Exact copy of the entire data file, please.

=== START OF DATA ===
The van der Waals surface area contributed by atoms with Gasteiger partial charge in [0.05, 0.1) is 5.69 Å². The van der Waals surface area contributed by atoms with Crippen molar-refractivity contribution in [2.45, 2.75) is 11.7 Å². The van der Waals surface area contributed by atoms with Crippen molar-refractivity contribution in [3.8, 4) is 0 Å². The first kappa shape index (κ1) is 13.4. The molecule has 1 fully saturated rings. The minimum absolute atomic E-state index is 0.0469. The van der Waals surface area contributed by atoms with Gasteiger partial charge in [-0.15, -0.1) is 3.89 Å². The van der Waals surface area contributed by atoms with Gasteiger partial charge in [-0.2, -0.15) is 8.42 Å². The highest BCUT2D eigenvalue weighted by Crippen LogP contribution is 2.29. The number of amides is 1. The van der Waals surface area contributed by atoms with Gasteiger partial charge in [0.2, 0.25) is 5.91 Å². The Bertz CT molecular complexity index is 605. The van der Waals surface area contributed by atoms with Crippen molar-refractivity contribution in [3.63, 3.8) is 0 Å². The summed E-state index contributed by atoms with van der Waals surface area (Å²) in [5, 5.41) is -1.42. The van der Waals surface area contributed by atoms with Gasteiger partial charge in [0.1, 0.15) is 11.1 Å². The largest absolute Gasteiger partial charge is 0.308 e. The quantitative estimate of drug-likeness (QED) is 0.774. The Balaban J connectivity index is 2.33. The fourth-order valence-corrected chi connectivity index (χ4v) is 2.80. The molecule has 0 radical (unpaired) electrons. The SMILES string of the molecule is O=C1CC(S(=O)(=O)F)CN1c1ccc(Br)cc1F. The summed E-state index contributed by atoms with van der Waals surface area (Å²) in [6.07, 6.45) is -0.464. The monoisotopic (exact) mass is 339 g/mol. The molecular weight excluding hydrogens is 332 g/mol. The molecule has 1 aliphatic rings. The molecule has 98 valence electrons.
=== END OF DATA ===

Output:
The van der Waals surface area contributed by atoms with Gasteiger partial charge in [0.05, 0.1) is 5.69 Å². The van der Waals surface area contributed by atoms with Crippen molar-refractivity contribution in [2.45, 2.75) is 11.7 Å². The van der Waals surface area contributed by atoms with Crippen molar-refractivity contribution in [3.8, 4) is 0 Å². The first kappa shape index (κ1) is 13.4. The molecule has 1 fully saturated rings. The minimum absolute atomic E-state index is 0.0469. The van der Waals surface area contributed by atoms with Gasteiger partial charge in [-0.15, -0.1) is 3.89 Å². The van der Waals surface area contributed by atoms with Gasteiger partial charge in [-0.2, -0.15) is 8.42 Å². The highest BCUT2D eigenvalue weighted by Crippen LogP contribution is 2.29. The number of amides is 1. The van der Waals surface area contributed by atoms with Gasteiger partial charge in [0.2, 0.25) is 5.91 Å². The Bertz CT molecular complexity index is 605. The van der Waals surface area contributed by atoms with Crippen molar-refractivity contribution in [3.63, 3.8) is 0 Å². The summed E-state index contributed by atoms with van der Waals surface area (Å²) in [5, 5.41) is -1.42. The van der Waals surface area contributed by atoms with Gasteiger partial charge in [0.1, 0.15) is 11.1 Å². The largest absolute Gasteiger partial charge is 0.308 e. The quantitative estimate of drug-likeness (QED) is 0.774. The Balaban J connectivity index is 2.33. The fourth-order valence-corrected chi connectivity index (χ4v) is 2.80. The molecule has 0 radical (unpaired) electrons. The SMILES string of the molecule is O=C1CC(S(=O)(=O)F)CN1c1ccc(Br)cc1F. The summed E-state index contributed by atoms with van der Waals surface area (Å²) in [6.07, 6.45) is -0.464. The monoisotopic (exact) mass is 339 g/mol. The molecular weight excluding hydrogens is 332 g/mol. The molecule has 1 aliphatic rings. The molecule has 98 valence electrons.